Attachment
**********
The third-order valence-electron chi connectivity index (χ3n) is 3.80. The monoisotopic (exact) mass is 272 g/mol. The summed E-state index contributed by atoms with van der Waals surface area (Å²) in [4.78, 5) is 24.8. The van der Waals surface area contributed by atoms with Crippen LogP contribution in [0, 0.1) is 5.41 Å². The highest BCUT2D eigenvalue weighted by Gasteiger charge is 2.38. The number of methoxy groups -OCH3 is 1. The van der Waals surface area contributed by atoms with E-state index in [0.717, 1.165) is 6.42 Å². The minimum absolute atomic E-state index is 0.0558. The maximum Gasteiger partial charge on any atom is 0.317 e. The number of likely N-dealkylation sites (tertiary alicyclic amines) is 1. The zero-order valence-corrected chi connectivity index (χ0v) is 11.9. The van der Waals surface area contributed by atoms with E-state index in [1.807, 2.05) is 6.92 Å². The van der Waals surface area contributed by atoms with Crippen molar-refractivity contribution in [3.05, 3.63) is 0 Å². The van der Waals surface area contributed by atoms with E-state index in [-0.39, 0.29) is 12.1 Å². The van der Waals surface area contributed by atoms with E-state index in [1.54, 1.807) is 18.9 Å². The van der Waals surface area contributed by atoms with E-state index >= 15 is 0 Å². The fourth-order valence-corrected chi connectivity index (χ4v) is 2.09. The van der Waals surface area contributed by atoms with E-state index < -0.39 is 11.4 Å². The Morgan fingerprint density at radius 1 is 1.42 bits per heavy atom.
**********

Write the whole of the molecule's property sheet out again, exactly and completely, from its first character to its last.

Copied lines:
The third-order valence-electron chi connectivity index (χ3n) is 3.80. The monoisotopic (exact) mass is 272 g/mol. The summed E-state index contributed by atoms with van der Waals surface area (Å²) in [4.78, 5) is 24.8. The van der Waals surface area contributed by atoms with Crippen LogP contribution in [0, 0.1) is 5.41 Å². The highest BCUT2D eigenvalue weighted by Gasteiger charge is 2.38. The number of methoxy groups -OCH3 is 1. The van der Waals surface area contributed by atoms with E-state index in [0.717, 1.165) is 6.42 Å². The minimum absolute atomic E-state index is 0.0558. The maximum Gasteiger partial charge on any atom is 0.317 e. The number of likely N-dealkylation sites (tertiary alicyclic amines) is 1. The zero-order valence-corrected chi connectivity index (χ0v) is 11.9. The van der Waals surface area contributed by atoms with E-state index in [1.807, 2.05) is 6.92 Å². The van der Waals surface area contributed by atoms with Crippen molar-refractivity contribution in [3.05, 3.63) is 0 Å². The van der Waals surface area contributed by atoms with E-state index in [-0.39, 0.29) is 12.1 Å². The van der Waals surface area contributed by atoms with E-state index in [1.54, 1.807) is 18.9 Å². The van der Waals surface area contributed by atoms with E-state index >= 15 is 0 Å². The fourth-order valence-corrected chi connectivity index (χ4v) is 2.09. The van der Waals surface area contributed by atoms with E-state index < -0.39 is 11.4 Å². The Morgan fingerprint density at radius 1 is 1.42 bits per heavy atom.